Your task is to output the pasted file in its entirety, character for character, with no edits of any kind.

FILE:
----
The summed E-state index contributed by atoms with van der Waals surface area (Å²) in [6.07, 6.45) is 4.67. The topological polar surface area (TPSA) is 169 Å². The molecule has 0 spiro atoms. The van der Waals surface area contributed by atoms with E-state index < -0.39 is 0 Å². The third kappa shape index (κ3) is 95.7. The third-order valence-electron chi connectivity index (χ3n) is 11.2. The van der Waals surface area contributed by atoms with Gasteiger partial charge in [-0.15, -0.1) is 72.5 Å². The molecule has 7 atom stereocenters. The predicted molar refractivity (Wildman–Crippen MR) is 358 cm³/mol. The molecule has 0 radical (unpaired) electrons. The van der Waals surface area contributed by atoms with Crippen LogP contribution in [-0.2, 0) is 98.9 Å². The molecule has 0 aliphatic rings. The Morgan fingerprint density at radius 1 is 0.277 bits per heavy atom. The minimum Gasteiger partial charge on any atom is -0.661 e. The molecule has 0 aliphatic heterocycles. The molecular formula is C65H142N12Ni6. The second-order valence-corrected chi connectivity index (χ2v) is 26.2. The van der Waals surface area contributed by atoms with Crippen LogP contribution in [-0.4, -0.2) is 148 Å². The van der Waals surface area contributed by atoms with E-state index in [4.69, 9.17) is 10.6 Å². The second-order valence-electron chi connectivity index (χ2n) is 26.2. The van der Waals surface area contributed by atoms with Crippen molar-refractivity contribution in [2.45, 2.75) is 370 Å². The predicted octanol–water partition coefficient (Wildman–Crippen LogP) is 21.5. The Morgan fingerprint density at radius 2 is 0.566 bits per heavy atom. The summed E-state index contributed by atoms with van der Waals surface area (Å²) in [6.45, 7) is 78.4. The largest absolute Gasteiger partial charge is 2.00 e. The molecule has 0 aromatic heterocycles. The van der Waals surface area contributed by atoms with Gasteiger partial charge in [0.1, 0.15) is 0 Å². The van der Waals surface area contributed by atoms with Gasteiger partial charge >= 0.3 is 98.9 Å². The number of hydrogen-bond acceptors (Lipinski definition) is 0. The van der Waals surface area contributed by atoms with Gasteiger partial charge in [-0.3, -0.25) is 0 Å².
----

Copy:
The summed E-state index contributed by atoms with van der Waals surface area (Å²) in [6.07, 6.45) is 4.67. The topological polar surface area (TPSA) is 169 Å². The molecule has 0 spiro atoms. The van der Waals surface area contributed by atoms with E-state index < -0.39 is 0 Å². The third kappa shape index (κ3) is 95.7. The third-order valence-electron chi connectivity index (χ3n) is 11.2. The van der Waals surface area contributed by atoms with Gasteiger partial charge in [-0.15, -0.1) is 72.5 Å². The molecule has 7 atom stereocenters. The predicted molar refractivity (Wildman–Crippen MR) is 358 cm³/mol. The molecule has 0 radical (unpaired) electrons. The van der Waals surface area contributed by atoms with Crippen LogP contribution in [-0.2, 0) is 98.9 Å². The molecule has 0 aliphatic rings. The Morgan fingerprint density at radius 1 is 0.277 bits per heavy atom. The minimum Gasteiger partial charge on any atom is -0.661 e. The molecule has 0 aliphatic heterocycles. The molecular formula is C65H142N12Ni6. The second-order valence-corrected chi connectivity index (χ2v) is 26.2. The van der Waals surface area contributed by atoms with Crippen LogP contribution in [-0.4, -0.2) is 148 Å². The van der Waals surface area contributed by atoms with E-state index in [4.69, 9.17) is 10.6 Å². The second-order valence-electron chi connectivity index (χ2n) is 26.2. The van der Waals surface area contributed by atoms with Crippen molar-refractivity contribution in [2.45, 2.75) is 370 Å². The predicted octanol–water partition coefficient (Wildman–Crippen LogP) is 21.5. The Morgan fingerprint density at radius 2 is 0.566 bits per heavy atom. The summed E-state index contributed by atoms with van der Waals surface area (Å²) in [6.45, 7) is 78.4. The largest absolute Gasteiger partial charge is 2.00 e. The molecule has 0 aromatic heterocycles. The van der Waals surface area contributed by atoms with Gasteiger partial charge in [0.1, 0.15) is 0 Å². The van der Waals surface area contributed by atoms with Gasteiger partial charge >= 0.3 is 98.9 Å². The number of hydrogen-bond acceptors (Lipinski definition) is 0. The van der Waals surface area contributed by atoms with Gasteiger partial charge in [-0.3, -0.25) is 0 Å².